Norway Told by Health Authority to Stop Using Astra Vaccine

Norway has been told to stop using AstraZeneca Plc’s vaccine in its Covid-19 inoculation program, as the country’s top health authority judges the risk of blood clots to be unacceptable.

The Norwegian Institute of Public Health said it now has enough information about the “connection between the AstraZeneca vaccine and the rare and serious incidents of low platelets, blood clots and bleeding” to arrive at its conclusion, according to a statement on Thursday. The announcement came just a day after Denmark became the first European nation to cut Astra from its inoculation plan.

Norway Told by Health Authority to Stop Using Astra Vaccine

Norway’s government has yet to make a formal decision, which it said will be based on the health authority’s guidance.

Both European and British drug regulators have said they found a link between Astra’s vaccine and blood clots, but said benefits still outweigh the risks. Most Western European countries have limited use of the company’s vaccine to the elderly, while in Eastern Europe Astra has largely been reinstated with no limitations.

In response to Denmark’s announcement on Wednesday, an Astra spokesperson said, “We recognize and respect the decision.”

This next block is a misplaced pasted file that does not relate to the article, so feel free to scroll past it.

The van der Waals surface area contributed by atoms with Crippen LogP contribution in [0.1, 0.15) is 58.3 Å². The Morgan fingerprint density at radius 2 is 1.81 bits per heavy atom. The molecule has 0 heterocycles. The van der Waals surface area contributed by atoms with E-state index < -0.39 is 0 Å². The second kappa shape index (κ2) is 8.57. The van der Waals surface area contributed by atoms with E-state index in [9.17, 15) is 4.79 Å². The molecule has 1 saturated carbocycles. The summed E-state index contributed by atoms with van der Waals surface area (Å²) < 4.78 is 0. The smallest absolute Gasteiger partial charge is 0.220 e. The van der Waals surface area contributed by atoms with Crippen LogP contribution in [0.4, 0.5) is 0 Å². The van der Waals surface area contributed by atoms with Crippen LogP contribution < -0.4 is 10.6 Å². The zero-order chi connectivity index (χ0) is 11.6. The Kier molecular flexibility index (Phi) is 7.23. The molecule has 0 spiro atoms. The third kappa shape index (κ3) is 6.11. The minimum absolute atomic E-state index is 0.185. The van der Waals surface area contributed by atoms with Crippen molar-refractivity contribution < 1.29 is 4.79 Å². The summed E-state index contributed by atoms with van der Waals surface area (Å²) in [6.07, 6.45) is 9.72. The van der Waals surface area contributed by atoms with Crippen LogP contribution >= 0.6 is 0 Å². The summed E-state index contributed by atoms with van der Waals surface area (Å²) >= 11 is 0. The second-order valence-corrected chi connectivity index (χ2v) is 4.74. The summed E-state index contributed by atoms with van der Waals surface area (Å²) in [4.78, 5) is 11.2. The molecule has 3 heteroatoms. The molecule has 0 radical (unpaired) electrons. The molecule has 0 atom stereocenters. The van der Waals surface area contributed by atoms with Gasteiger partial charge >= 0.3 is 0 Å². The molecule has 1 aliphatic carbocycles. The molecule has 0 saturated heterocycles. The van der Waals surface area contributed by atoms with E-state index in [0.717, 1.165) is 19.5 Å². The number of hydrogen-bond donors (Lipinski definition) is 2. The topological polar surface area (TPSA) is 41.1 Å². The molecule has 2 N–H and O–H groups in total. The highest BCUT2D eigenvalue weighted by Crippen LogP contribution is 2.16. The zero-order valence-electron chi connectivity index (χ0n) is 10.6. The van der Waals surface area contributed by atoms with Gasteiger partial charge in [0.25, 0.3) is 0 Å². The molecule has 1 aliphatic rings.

“Implementation and rollout of the vaccine program is a matter for each country to decide, based on local conditions,” the spokesperson said. “We will continue to collaborate with the regulators and local authorities to provide all available data to inform their decisions.”

Norway initially put Astra on hold on March 11, after reports of blood clots across a number of countries. Norwegian health authorities then embarked on their own investigation following a spate of local deaths tied to Astra’s vaccine. A separate Norwegian study has since found that the blood clots stemmed from a syndrome induced by the Astra vaccine.

The country’s public health institute said its calculations suggested that the risk in Norway of dying from Covid-19 across age groups was smaller than the risk of dying from the “serious but rare” side effects that followed the Astra shot, “particularly among young people.”

Norway has said that dropping Astra, which was expected to make up about a fifth of the doses in its immunization program, wouldn’t present a significant hurdle. The bigger concern now, however, is that the country might also have to do without Johnson & Johnson’s vaccine, which has been suspended in the U.S. and shelved in Europe pending reviews of reported blood clots.

©2021 Bloomberg L.P.

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